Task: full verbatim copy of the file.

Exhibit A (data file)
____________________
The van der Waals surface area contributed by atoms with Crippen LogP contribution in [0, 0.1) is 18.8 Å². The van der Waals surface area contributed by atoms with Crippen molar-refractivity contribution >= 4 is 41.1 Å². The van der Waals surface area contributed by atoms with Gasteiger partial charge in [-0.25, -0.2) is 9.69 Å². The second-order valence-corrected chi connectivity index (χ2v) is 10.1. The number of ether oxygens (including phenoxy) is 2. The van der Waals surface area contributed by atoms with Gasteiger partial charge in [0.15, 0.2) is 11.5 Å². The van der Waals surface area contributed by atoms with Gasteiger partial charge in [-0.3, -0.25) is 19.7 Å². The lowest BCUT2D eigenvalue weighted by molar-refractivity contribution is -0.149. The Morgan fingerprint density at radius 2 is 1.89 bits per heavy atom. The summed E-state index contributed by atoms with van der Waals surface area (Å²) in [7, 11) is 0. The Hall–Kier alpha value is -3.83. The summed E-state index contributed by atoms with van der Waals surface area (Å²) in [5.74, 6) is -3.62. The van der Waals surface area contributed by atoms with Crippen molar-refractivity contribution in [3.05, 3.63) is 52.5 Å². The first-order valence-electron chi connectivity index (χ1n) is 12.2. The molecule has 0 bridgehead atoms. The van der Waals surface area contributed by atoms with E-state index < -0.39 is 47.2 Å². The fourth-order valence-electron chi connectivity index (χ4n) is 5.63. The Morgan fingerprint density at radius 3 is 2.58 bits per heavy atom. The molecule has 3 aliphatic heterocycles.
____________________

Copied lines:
The van der Waals surface area contributed by atoms with Crippen LogP contribution in [0, 0.1) is 18.8 Å². The van der Waals surface area contributed by atoms with Crippen molar-refractivity contribution >= 4 is 41.1 Å². The van der Waals surface area contributed by atoms with Gasteiger partial charge in [-0.25, -0.2) is 9.69 Å². The second-order valence-corrected chi connectivity index (χ2v) is 10.1. The number of ether oxygens (including phenoxy) is 2. The van der Waals surface area contributed by atoms with Gasteiger partial charge in [0.15, 0.2) is 11.5 Å². The van der Waals surface area contributed by atoms with Gasteiger partial charge in [-0.3, -0.25) is 19.7 Å². The lowest BCUT2D eigenvalue weighted by molar-refractivity contribution is -0.149. The Morgan fingerprint density at radius 2 is 1.89 bits per heavy atom. The summed E-state index contributed by atoms with van der Waals surface area (Å²) in [7, 11) is 0. The Hall–Kier alpha value is -3.83. The summed E-state index contributed by atoms with van der Waals surface area (Å²) in [5.74, 6) is -3.62. The van der Waals surface area contributed by atoms with Crippen molar-refractivity contribution in [3.05, 3.63) is 52.5 Å². The first-order valence-electron chi connectivity index (χ1n) is 12.2. The molecule has 0 bridgehead atoms. The van der Waals surface area contributed by atoms with E-state index < -0.39 is 47.2 Å². The fourth-order valence-electron chi connectivity index (χ4n) is 5.63. The Morgan fingerprint density at radius 3 is 2.58 bits per heavy atom. The molecule has 3 aliphatic heterocycles.